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Antonio ‘Gritón’ Ortiz beside one of his conceptual nudes in his Mexico City apartment studio. (Photo: Eva Hershaw)

On a rainy Friday night in Mexico’s capital, Antonio ‘Gritón’ Ortiz poured himself a glass of tequila. Across the room, “The Girl from Ipanema” quietly seeped from a paint-splattered radio. “I’ll listen to almost any music while I’m working,” the 60-year-old artist said. “Like Yes! I really like Yes. The progressive rock band. You know them, right?” Water was boiling on the stove, and he poured it into a pre-packaged Korean noodle bowl. It was 10 p.m., time for dinner in Mexico. “I’ve been painting since I was 22, and not all of those years were easy,” he said. “But I do what I enjoy, and so far I’ve been able to make that work.”

For the past 28 years, Gritón has not paid a dime to the Tax Administration Service (SAT), the Mexican equivalent of the IRS. But he is no criminal. In fact, in a country that has lost an estimated $872 billion to money laundering and tax evasion over the past four decades, Gritón is in good standing with the law. Like more than 700 artists across Mexico, he takes part in a Pago en Especie (Payment in Kind) program—the only one of its type in the world—that allows artists to pay federal income taxes with their own artwork.

The program was hatched in 1957, in the throes of the so-called “Mexican Miracle,” a period of 40 years that saw sustained annual economic growth of between 3 and 4 percent. As legend has it, muralist David Alfaro Siqueiros, one of the most influential artists of his generation, approached the secretariat of finance in 1957 with a proposal to keep a friend and fellow artist out of jail for tax evasion: Let him pay his debt in art. The agreement laid the foundation for Pago en Especie, which today is a public collection of nearly 7,000 paintings, sculptures, and graphics accepted as tax payments from some of Mexico’s best-known artists.

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Eva Hershaw
The Atlantic

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Romare Bearden’s “Soul Three” (1968) is one of the artworks chosen by the Dallas Museum of Art. (image via arteverywhereus.org)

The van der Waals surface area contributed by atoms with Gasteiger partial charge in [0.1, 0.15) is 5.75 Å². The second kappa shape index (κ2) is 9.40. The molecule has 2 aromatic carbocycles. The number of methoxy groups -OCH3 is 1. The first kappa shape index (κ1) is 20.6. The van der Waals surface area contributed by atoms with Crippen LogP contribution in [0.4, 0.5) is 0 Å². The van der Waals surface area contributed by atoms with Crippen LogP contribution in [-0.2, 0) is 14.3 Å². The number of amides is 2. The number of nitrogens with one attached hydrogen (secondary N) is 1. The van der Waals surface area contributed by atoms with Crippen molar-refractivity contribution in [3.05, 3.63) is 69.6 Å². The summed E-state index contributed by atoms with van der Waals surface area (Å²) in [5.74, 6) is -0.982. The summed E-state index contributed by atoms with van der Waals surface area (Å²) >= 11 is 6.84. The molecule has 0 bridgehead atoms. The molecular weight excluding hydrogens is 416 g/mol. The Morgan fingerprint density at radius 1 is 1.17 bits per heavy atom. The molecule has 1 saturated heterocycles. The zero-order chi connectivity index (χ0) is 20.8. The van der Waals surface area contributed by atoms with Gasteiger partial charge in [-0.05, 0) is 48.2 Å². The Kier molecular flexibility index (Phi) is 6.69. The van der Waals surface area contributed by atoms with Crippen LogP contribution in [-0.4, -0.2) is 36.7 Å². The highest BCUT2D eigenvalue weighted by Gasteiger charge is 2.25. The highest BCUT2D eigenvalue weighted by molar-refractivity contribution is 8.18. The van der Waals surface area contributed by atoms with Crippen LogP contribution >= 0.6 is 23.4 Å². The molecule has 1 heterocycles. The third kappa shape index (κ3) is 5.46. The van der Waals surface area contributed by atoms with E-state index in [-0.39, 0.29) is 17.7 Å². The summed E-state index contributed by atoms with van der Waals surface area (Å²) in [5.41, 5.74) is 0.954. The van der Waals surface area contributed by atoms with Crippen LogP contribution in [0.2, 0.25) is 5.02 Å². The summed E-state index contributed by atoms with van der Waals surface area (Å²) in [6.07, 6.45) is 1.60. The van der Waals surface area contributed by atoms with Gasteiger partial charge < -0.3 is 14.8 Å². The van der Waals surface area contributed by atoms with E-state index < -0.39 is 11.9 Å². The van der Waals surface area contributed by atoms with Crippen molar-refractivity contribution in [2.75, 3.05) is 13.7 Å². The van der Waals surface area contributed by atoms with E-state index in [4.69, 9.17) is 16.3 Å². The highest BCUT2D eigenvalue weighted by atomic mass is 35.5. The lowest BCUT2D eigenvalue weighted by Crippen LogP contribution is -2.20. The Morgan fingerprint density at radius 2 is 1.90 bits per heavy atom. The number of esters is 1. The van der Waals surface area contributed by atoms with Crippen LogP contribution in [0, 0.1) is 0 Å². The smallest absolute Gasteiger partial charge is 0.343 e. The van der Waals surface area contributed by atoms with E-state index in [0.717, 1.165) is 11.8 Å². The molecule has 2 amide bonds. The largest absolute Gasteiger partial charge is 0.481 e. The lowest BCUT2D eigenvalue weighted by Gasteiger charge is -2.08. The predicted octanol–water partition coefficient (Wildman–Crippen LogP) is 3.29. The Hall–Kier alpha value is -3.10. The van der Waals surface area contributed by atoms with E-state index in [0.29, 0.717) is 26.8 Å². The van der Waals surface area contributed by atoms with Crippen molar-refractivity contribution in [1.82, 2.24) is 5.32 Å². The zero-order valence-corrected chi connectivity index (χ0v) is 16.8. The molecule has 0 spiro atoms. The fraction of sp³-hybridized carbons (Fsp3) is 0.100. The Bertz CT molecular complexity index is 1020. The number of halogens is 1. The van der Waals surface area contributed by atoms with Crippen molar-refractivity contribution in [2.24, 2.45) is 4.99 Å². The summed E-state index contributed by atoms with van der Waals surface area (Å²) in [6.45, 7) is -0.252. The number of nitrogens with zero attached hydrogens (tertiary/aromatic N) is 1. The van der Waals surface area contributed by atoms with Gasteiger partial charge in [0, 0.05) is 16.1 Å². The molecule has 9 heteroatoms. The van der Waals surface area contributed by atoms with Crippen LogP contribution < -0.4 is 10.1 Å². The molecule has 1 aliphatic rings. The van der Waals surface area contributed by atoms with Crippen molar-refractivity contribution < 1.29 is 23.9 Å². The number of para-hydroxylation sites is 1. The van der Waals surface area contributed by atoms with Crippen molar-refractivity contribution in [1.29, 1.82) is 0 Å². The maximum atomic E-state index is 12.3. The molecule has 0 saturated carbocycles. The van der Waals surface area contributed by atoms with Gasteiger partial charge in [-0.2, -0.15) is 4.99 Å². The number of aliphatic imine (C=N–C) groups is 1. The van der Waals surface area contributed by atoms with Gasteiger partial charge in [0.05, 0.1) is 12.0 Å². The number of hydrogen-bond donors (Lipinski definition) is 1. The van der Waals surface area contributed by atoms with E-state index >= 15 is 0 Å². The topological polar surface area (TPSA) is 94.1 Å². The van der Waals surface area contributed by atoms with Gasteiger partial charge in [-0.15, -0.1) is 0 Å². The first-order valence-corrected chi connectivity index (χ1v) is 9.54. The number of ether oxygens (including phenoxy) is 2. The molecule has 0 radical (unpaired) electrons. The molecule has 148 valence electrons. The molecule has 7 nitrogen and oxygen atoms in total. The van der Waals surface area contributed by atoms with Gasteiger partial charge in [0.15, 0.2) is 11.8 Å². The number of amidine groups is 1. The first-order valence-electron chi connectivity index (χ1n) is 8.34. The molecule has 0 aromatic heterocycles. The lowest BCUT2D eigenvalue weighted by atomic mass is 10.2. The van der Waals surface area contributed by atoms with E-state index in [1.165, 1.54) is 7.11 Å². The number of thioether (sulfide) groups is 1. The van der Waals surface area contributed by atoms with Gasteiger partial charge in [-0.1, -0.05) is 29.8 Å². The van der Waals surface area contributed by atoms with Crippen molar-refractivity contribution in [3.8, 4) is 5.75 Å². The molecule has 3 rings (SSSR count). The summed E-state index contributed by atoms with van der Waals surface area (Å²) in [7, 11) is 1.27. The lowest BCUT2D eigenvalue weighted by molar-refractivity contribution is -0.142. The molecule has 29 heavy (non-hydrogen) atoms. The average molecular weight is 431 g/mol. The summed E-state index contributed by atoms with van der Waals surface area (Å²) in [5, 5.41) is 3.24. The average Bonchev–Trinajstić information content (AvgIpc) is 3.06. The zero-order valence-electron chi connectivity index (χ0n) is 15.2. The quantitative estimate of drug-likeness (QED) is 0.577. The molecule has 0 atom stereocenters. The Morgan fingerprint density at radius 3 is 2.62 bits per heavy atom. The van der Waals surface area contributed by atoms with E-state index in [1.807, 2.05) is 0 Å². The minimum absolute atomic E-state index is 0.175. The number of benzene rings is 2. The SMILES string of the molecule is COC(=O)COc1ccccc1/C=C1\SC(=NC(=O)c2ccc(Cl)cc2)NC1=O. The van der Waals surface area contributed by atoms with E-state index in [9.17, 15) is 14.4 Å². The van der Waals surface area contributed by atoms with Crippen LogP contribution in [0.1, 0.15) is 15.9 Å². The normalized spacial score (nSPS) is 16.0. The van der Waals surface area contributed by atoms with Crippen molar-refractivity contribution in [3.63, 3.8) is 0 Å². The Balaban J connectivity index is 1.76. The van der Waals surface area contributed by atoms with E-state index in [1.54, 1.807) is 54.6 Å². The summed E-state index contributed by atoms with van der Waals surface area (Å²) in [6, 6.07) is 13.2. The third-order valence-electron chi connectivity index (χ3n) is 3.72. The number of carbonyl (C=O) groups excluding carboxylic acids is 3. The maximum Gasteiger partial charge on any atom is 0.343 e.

Five American art museums and the Outdoor Advertising Association of America (OAAA) will mount a nationwide public art exhibition this summer. Art Everywhere will bring reproductions of some 50 artworks from the museums’ collections — chosen how else but through an online public vote — to billboards, subway platforms, train stations, and more, filling space usually reserved for advertising with art.

Billed as “the largest outdoor art show ever conceived,” Art Everywhere began last year in the UK, cofounded by businessman Richard Reed and his wife, Melinda, and funded by the Art Fund, Tate, and the UK out of home advertising industry. Inspired by the success of the program there, the OAAA “first reached out to the UK for insights,” Communications Director Nicole Hayes told Hyperallergic. “OAAA then contacted the five museum partners, who helped flesh out the 100 list of great American works of art.”

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Jillian Steinhauer
Hyperallergic

Whistler The Artist's Mother
Detail from James Abbott McNeill Whistler’s Arrangement in Grey and Black No 1, also called Portrait of the Artist’s Mother. Photograph: Francis G Mayer/Corbis.

It is one of the great unfairnesses in life that bad people sometimes produce great art. That is certainly true of James Abbott McNeill Whistler, about whom it is hard to think of anything nice to say. Vain, pugnacious, a rotten father and kind to his mother only because he was terrified of her, Whistler is not the sort of man you relish spending 400-plus pages with. But then you look at his Nocturnes – in which the industrial Thames becomes a serene, shimmering mystery – and you realise you could forgive him almost anything.

Living by the mantra of “art for art’s sake” meant, in Whistler’s case, not withdrawing from the world but hurling himself at it, fists flying. He called his autobiography The Gentle Art of Making Enemies and was careful to follow his own advice. Friends and rivals could reckon on being beaten up by the bantam scrapper, or else find themselves blackballed from their favourite members’ club on his say-so. Keeping a beady eye on his paintings’ prices, he accused anyone who sold or bought too low of personally picking his pocket. No stunt was too crass if it was good for trade: for his Arrangement in White and Yellow show at the Fine Art Society in 1883, visitors were told to arrive wearing cravats, kerchiefs and buttonholes the colour of egg yolk.